Referring to FIG. 12, the volume/surface ready block 70k allows the operator to select an operation 70k1, and, when an operation 70k1 is selected, a number of available operations 70k2 are presented to the operator. In FIG. 12, at least three mathematical operations are available for selection: a first mathematical operation 70k3 is as follows: S3=V1aS2. The selection of the first mathematical operation 70k3 may involve the further selection of a scalar multipler 70k8. Alternatively, a second mathematical operation 70k4 is as follows: S3=V1∩S2. Still another mathematical operation 70k5 is a follows: V3=V1|V1<S2. Several other mathematical operations 70k6 are also available for selection by the operator. When the other mathematical operations 70k6 are selected by the operator, certain independent and dependent parameters may need to be selected via a parameter control block 70k7. A detailed construction of the parameter control block 70k7 is shown in FIG. 20 of the drawings. On the other hand, the parameters may not need to be selected since no parameters 70k9 are required. When the mathematical operations are selected (one of blocks 70k3, 70k4, 70k5, 70k7, or 70k9 in FIG. 12 have been executed), assuming that the "dismiss" options 70k10 and 70k11 are not selected (dismiss option 70k10 being output from scalar multiplier block 70k8 and dismiss option 70k11 being output from parameter control 70k7), the "operator set" block 80 is will be executed. A detailed construction of the "operator set" block 80 is shown in FIG. 15 of the drawings. However, from the volume/surface ready block 70k of FIG. 12, an operator can also select primary data 70k12 and determine data type 70k13 (select first cube 34 and select volume or surface 60a or 60b in FIG. 24), at which point, the code will loop back to FIG. 8 of the drawings, 70k14. The operator could select secondary data 70k15 (second cube 36, FIG. 24) and determine data type 70k16 (volume or surface or trace or none, FIG. 24), at which point, the code will loop back to FIGS. 9 and 10 of the drawings, 70k17. Alternatively, from the volume/surface ready block 70k, the operator can dismiss 70k18.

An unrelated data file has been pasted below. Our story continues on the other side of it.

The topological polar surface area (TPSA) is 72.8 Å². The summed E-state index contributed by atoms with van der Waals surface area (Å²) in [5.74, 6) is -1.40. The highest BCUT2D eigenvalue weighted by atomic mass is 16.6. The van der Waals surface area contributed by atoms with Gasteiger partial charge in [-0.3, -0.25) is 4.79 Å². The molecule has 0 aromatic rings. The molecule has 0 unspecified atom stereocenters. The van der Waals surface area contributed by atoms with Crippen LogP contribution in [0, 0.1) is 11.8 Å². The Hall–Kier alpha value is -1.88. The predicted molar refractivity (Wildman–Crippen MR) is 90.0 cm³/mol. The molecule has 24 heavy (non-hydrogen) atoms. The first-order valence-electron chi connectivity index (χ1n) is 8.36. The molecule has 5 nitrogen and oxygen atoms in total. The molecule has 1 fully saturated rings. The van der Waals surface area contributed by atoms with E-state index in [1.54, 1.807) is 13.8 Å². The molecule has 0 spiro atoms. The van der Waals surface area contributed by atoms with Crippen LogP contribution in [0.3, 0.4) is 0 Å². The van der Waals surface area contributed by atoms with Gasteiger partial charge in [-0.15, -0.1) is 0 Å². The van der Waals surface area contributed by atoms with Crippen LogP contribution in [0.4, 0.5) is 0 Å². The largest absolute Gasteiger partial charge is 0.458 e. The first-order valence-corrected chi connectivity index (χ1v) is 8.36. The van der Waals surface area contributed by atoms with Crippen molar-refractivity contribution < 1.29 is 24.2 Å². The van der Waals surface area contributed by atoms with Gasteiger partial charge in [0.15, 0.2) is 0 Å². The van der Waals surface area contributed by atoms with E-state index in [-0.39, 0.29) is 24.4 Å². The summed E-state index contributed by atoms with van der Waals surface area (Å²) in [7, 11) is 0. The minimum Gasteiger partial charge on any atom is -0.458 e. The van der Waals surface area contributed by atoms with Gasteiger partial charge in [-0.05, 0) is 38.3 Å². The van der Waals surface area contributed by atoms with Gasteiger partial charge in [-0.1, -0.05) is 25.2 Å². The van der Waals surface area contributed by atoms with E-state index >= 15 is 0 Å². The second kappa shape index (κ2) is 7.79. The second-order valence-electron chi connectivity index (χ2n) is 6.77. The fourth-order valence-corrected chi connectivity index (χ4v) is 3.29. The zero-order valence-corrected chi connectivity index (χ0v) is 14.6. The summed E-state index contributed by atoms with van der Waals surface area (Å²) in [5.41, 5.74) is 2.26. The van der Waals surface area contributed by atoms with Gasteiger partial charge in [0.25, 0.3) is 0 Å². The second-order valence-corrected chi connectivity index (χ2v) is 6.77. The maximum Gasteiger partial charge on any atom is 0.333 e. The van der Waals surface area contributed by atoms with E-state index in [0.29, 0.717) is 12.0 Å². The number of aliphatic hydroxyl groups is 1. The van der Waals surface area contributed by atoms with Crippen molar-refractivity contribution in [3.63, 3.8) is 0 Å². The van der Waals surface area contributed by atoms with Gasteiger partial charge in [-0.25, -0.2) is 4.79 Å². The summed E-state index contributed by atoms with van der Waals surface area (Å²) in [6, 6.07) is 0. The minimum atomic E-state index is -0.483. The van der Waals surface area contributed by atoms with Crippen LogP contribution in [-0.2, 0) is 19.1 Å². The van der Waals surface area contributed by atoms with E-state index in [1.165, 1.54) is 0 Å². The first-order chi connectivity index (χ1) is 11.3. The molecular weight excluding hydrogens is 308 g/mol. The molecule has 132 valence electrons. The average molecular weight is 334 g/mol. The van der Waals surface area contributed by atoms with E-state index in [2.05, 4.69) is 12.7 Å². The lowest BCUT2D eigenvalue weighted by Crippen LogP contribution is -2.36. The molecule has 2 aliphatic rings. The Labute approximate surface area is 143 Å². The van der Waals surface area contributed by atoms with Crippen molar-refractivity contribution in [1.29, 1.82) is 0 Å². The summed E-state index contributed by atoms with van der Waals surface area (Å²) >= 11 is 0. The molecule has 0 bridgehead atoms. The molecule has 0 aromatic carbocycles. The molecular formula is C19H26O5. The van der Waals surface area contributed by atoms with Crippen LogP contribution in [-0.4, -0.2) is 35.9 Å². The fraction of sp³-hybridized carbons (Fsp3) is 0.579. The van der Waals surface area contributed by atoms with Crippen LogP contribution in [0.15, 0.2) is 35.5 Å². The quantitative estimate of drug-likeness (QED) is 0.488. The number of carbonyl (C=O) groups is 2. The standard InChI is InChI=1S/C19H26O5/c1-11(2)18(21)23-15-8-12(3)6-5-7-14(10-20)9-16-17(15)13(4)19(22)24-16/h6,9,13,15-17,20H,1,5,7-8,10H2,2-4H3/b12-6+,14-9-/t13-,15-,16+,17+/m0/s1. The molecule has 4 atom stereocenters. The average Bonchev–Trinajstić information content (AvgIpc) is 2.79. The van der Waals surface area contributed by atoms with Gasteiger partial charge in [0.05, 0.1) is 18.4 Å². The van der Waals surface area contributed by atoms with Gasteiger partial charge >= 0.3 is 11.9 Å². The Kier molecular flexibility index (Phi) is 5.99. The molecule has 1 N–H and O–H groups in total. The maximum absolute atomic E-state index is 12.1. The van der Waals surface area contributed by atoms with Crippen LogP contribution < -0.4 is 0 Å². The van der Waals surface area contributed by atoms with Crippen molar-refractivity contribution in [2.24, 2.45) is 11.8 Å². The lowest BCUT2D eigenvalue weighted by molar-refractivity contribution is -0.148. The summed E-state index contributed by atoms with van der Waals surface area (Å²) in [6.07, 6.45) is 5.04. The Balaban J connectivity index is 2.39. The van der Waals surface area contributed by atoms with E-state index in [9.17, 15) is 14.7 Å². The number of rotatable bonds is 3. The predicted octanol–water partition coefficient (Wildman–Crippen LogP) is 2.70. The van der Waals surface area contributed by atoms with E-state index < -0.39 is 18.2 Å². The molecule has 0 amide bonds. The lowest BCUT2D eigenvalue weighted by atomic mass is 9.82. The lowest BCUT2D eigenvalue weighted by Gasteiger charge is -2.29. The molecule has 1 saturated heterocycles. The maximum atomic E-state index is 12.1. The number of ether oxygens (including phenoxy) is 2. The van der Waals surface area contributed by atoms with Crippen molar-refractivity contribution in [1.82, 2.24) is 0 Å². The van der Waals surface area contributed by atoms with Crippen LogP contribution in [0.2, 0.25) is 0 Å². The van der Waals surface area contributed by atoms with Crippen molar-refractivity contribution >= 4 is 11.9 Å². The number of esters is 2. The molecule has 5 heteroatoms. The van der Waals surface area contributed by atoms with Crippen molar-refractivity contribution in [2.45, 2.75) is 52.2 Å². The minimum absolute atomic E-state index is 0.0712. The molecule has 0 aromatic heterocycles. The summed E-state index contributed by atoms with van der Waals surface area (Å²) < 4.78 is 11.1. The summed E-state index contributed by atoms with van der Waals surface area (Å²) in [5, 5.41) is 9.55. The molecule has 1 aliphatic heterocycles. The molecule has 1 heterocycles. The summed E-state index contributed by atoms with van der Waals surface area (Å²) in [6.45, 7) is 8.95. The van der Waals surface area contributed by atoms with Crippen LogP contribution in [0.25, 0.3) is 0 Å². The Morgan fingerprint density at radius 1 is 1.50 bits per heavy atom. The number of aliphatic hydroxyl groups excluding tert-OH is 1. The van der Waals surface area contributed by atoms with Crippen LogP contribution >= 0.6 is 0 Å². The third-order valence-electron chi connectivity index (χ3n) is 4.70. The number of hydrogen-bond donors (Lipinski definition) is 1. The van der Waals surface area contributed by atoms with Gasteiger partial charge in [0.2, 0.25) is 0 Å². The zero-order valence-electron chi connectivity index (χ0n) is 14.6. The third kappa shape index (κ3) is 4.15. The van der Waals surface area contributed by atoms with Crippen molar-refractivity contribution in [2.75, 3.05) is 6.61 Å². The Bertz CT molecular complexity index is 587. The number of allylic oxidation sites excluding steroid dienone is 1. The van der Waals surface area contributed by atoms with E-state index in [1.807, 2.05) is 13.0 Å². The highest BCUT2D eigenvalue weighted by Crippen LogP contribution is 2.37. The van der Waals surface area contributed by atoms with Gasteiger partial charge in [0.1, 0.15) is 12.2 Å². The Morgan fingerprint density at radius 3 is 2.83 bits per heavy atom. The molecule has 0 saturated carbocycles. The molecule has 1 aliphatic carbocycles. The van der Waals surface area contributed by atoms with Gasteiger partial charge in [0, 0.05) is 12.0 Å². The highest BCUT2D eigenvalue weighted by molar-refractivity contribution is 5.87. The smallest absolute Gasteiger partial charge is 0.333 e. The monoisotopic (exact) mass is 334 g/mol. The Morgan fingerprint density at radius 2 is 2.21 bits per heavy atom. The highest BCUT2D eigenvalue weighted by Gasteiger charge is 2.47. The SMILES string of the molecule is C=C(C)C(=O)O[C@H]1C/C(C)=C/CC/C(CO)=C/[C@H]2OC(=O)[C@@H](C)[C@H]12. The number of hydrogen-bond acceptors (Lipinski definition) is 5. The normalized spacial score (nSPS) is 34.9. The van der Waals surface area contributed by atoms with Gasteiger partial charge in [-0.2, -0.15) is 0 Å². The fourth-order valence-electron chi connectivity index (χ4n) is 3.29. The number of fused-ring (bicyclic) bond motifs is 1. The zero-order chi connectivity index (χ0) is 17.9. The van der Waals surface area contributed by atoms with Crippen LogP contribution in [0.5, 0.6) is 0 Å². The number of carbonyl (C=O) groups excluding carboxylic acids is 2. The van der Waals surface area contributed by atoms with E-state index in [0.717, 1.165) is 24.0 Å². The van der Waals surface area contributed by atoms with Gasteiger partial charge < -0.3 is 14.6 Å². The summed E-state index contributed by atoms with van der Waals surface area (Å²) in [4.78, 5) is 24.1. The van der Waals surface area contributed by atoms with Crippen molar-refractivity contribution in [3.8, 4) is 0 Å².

Referring to FIG. 13, the volume/trace ready block 70L allows the operator to select an operation 70L1, and, when an operation 70L1 is selected, a number of available operations 70L2 are presented to the operator. In FIG. 13, at least three mathematical operations are available for selection: a first mathematical operation 70L3 is as follows: V3=V1*-1 T2. The selection of the first mathematical operation 70L3 may involve the further selection of certain convolution parameters 70L8. Alternatively, a second mathematical operation 70L4 is as follows: V3=V1*T2. The selection of the second mathematical operation 70L4 may involve the further selection of correlation parameters 70L19. Still another mathematical operation 70L5 is a follows: